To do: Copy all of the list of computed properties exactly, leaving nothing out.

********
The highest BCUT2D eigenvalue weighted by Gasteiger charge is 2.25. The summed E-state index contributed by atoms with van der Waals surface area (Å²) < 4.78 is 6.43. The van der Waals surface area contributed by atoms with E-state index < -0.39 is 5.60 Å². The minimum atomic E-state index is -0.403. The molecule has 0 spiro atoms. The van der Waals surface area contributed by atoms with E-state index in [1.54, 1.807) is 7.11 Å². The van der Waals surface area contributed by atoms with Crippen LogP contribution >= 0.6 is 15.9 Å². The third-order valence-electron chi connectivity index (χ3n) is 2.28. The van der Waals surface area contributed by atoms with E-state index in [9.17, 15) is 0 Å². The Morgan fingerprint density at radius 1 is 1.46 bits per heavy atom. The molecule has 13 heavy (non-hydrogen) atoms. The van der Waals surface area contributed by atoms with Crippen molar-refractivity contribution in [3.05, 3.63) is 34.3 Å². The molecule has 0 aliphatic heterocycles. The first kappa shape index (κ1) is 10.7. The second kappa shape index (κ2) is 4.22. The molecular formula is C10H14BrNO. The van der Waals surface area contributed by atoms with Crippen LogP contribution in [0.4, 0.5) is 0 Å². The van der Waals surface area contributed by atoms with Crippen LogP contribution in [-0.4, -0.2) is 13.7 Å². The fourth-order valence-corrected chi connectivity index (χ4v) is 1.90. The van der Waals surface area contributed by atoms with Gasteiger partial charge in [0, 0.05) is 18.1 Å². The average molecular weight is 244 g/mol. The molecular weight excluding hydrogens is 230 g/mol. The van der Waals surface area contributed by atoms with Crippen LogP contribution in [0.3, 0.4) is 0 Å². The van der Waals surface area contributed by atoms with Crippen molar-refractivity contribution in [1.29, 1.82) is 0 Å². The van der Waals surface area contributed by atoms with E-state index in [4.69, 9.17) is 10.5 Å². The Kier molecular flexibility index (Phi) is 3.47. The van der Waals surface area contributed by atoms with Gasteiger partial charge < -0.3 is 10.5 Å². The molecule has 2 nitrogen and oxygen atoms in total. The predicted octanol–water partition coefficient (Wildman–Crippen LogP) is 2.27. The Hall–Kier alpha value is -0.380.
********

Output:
The highest BCUT2D eigenvalue weighted by Gasteiger charge is 2.25. The summed E-state index contributed by atoms with van der Waals surface area (Å²) < 4.78 is 6.43. The van der Waals surface area contributed by atoms with E-state index < -0.39 is 5.60 Å². The minimum atomic E-state index is -0.403. The molecule has 0 spiro atoms. The van der Waals surface area contributed by atoms with E-state index in [1.54, 1.807) is 7.11 Å². The van der Waals surface area contributed by atoms with Crippen LogP contribution >= 0.6 is 15.9 Å². The third-order valence-electron chi connectivity index (χ3n) is 2.28. The van der Waals surface area contributed by atoms with E-state index in [9.17, 15) is 0 Å². The Morgan fingerprint density at radius 1 is 1.46 bits per heavy atom. The molecule has 13 heavy (non-hydrogen) atoms. The van der Waals surface area contributed by atoms with Crippen molar-refractivity contribution in [3.05, 3.63) is 34.3 Å². The molecule has 0 aliphatic heterocycles. The first kappa shape index (κ1) is 10.7. The second kappa shape index (κ2) is 4.22. The molecular formula is C10H14BrNO. The van der Waals surface area contributed by atoms with Crippen LogP contribution in [0.4, 0.5) is 0 Å². The van der Waals surface area contributed by atoms with Crippen LogP contribution in [-0.4, -0.2) is 13.7 Å². The fourth-order valence-corrected chi connectivity index (χ4v) is 1.90. The van der Waals surface area contributed by atoms with Gasteiger partial charge in [0, 0.05) is 18.1 Å². The average molecular weight is 244 g/mol. The molecular weight excluding hydrogens is 230 g/mol. The van der Waals surface area contributed by atoms with Crippen LogP contribution in [0.3, 0.4) is 0 Å². The van der Waals surface area contributed by atoms with Crippen molar-refractivity contribution in [1.29, 1.82) is 0 Å². The van der Waals surface area contributed by atoms with E-state index in [4.69, 9.17) is 10.5 Å². The Kier molecular flexibility index (Phi) is 3.47. The van der Waals surface area contributed by atoms with Gasteiger partial charge < -0.3 is 10.5 Å². The molecule has 2 nitrogen and oxygen atoms in total. The predicted octanol–water partition coefficient (Wildman–Crippen LogP) is 2.27. The Hall–Kier alpha value is -0.380.